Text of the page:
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Last update 13 June 2001


Installation of your own Windows 95/98

How I installed my Windows #1

How to install Toshiba's Windows 95/98




Installation of your own Windows '95 (that is, not the one supplied with your Libretto) should be easy if you have an OEM Win'95 CD-ROM (I don't know how to install from OEM Win95 floppies, I've never tried that). Somehow you must ensure access to the Win95 setup files on the CD-ROM (\*.*, \Win95 & \Drivers), either by

  • a PCMCIA CD-ROM player
  • putting them on a ZIP-drive
  • relaying them through serial or parallel cable to the Libretto harddisk using Filelink, Laplink or Norton Commander (old version)
  • or any other way.
  • You can boot from a floppy containing the necessary drivers (PCMCIA + PCMCIA-CD-ROM player or Iomega's Guest program (DOS version! not Windows).

    You can also make one partition bootable during formatting (or use SYS.COM from a bootable floppy) and boot from there. Considering the large harddisk size it may be a good idea to store the Win95 setup files somewhere to be able to reinstall Win95 anew when it is needed (my desktop version becomes unstable every after 3 to 5 months).

    Windows '95 does not need a dedicated PCMCIA floppy driver, as it uses the Toshiba BIOS. Windows '98 does need a floppy driver. All needed drivers (sound, video, screen panning, APM, etc.) can be downloaded from the Toshiba download web site (ask Iris, etc.).

    It may be the best to have Windows '95 OSR-B or higher versions, as these support FAT32 and make more efficient use of available disk space.




    This was actually a piece of cake. I backed up my employer's Windows version from my old Digital using WinZip ("including dialog, folder names, recurse subdirs and include hidden files"). It took several Zip files to do this, considering free space on the relevant Digital harddisk amounted to only 100 Mb.

    In the meantime I installed a temporary Windows 95 including WinZip and Direct Cable Connection (details can be found at J. Helmig's World of Networking and Webopedia Direct Cable Connection page ; pin layout is shown there) and used this to transmit and unpack the whole bunch to the desired partition # 3 ("restore folder names" in Winzip). Presto!

    Other file transfer protocols through cables are by Norton Commander v. 4 (serial); Laplink (parallel); Parac (parallel; Dutch; connect pin 1 rather than pin 6 with pin 11 on the other plug); Interlink (supplied with older Windows and/or DOS (serial & parallel). Windows 95 probably needs IPX to run DCC properly.

    Of course Windows discovered new hardware, but all needed drivers can be found on the utilities CD-ROM supplied by Toshiba or on Toshiba's support download site. Deleting old hardware can easily be done through the Configuration->Device drivers menu. Afterwards I ran RegClean 4.1a and used ERU (Emergency recovery utility - check out your Win95 CD-ROM!) to back up all important system files on the D:-partition.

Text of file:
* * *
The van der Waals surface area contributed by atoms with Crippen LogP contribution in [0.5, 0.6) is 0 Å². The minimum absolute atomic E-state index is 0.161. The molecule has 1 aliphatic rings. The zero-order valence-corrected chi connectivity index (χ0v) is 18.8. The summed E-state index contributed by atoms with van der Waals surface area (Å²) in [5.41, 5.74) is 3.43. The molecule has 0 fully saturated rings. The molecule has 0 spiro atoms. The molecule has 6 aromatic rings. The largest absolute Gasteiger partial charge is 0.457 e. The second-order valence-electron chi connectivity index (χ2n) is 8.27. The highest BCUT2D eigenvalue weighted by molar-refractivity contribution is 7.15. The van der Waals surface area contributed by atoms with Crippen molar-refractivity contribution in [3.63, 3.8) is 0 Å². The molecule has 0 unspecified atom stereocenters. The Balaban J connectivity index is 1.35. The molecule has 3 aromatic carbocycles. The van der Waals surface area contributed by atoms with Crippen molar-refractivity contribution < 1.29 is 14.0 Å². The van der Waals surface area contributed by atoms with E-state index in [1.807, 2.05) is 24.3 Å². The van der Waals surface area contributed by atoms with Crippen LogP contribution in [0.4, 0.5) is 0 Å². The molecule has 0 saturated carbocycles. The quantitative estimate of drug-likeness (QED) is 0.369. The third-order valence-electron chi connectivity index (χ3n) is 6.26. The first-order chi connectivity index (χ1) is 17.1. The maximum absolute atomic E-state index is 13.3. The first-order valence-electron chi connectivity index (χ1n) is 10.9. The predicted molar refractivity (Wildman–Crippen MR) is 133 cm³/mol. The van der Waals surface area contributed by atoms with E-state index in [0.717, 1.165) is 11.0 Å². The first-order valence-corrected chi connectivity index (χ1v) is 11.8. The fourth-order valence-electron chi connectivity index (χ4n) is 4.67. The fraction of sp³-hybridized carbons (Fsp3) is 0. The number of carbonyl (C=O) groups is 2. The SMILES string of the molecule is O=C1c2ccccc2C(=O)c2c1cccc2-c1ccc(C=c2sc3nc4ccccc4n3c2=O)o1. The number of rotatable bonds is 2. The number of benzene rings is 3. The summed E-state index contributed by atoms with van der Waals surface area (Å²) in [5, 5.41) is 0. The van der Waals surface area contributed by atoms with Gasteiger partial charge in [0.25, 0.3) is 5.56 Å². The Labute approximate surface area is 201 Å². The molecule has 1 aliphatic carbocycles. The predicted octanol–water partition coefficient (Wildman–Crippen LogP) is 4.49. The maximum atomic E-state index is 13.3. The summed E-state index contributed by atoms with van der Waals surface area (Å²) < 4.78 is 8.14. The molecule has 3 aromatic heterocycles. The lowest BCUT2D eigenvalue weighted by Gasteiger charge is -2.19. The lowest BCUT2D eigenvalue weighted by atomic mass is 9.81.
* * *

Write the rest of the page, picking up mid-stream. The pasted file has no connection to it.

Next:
Once at the office, I plugged in the PCMCIA network card and logged in to find that everything performed fine. Network SMS-jobs ran without any problem till now.

    I'm really sorry for all Windows haters, but I think this is the way things ought to work out (J although to be honest, Microsoft might not have envisioned this way of installation.)




    Although mentioned as second step, the Toshiba Windows 95 was one of the last to install.

    Installation can be done easily from the CD-ROMS supplied with the Libretto. There are two CD-ROMS with Win95 and Win 98, resp. plus a utilities CD-ROM. There is also a floppy disk, with a warning that the entire harddisk will be wiped out and repartitioned if Windows will be reinstalled from the recovery CD-ROMs.

    Well, I won't go in detail but I avoided wiping as follows: On the Win95 CD-ROM an enormous file exists. I copied this to drive D:, used the command SYS somewhere; and used the program FD3CHK (on the setup-diskette) to install Windows 95 on partition 4. Windows 98 can be installed the same way. Further details can be found by checking out the BAT files on the Libretto recovery floppies and CD-ROMs.

    Intermezzo: Windows 98

    At first, being curious for Windows 98, I installed Windows 98 on the (until then) untouched harddisk. Soon after I found I did not like the web-browser like user interface and channel shit and removed them.

    However, while using Windows 98 it turned out that:

    So, I decided to erase Windows 98 and to install Windows 95 instead (see above). Well, you can complain a lot about Microsoft, but installation of Windows 95 and adding programs to it is very easy, even considering the quite complex harddisk lay-out I was using. Once again, sorry for all you Windows haters....J

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